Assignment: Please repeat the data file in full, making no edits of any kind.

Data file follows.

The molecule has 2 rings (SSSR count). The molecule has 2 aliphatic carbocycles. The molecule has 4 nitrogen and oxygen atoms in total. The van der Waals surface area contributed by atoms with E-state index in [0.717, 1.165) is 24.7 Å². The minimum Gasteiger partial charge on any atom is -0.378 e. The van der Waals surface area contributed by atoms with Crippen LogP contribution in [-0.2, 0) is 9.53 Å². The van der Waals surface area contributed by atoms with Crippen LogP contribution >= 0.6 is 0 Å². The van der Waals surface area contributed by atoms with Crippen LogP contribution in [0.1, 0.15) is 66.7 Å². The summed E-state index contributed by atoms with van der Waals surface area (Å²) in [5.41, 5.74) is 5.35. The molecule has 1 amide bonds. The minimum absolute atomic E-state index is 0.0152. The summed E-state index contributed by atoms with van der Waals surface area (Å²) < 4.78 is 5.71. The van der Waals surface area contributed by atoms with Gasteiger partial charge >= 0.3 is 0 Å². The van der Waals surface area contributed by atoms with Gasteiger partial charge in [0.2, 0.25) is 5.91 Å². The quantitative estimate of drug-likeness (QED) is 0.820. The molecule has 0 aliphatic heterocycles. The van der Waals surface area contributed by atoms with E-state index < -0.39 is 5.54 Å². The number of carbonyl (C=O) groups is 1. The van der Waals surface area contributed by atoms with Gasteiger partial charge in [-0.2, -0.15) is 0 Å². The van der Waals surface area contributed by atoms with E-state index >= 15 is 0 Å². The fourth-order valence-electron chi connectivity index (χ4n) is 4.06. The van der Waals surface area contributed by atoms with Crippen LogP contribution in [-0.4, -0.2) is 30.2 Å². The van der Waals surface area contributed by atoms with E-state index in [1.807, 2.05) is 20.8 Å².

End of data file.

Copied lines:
The molecule has 2 rings (SSSR count). The molecule has 2 aliphatic carbocycles. The molecule has 4 nitrogen and oxygen atoms in total. The van der Waals surface area contributed by atoms with E-state index in [0.717, 1.165) is 24.7 Å². The minimum Gasteiger partial charge on any atom is -0.378 e. The van der Waals surface area contributed by atoms with Crippen LogP contribution in [-0.2, 0) is 9.53 Å². The van der Waals surface area contributed by atoms with Crippen LogP contribution >= 0.6 is 0 Å². The van der Waals surface area contributed by atoms with Crippen LogP contribution in [0.1, 0.15) is 66.7 Å². The summed E-state index contributed by atoms with van der Waals surface area (Å²) in [5.41, 5.74) is 5.35. The molecule has 1 amide bonds. The minimum absolute atomic E-state index is 0.0152. The summed E-state index contributed by atoms with van der Waals surface area (Å²) < 4.78 is 5.71. The van der Waals surface area contributed by atoms with Gasteiger partial charge >= 0.3 is 0 Å². The van der Waals surface area contributed by atoms with Gasteiger partial charge in [0.2, 0.25) is 5.91 Å². The quantitative estimate of drug-likeness (QED) is 0.820. The molecule has 0 aliphatic heterocycles. The van der Waals surface area contributed by atoms with E-state index < -0.39 is 5.54 Å². The number of carbonyl (C=O) groups is 1. The van der Waals surface area contributed by atoms with Gasteiger partial charge in [-0.2, -0.15) is 0 Å². The van der Waals surface area contributed by atoms with E-state index >= 15 is 0 Å². The fourth-order valence-electron chi connectivity index (χ4n) is 4.06. The van der Waals surface area contributed by atoms with Crippen LogP contribution in [-0.4, -0.2) is 30.2 Å². The van der Waals surface area contributed by atoms with E-state index in [1.807, 2.05) is 20.8 Å².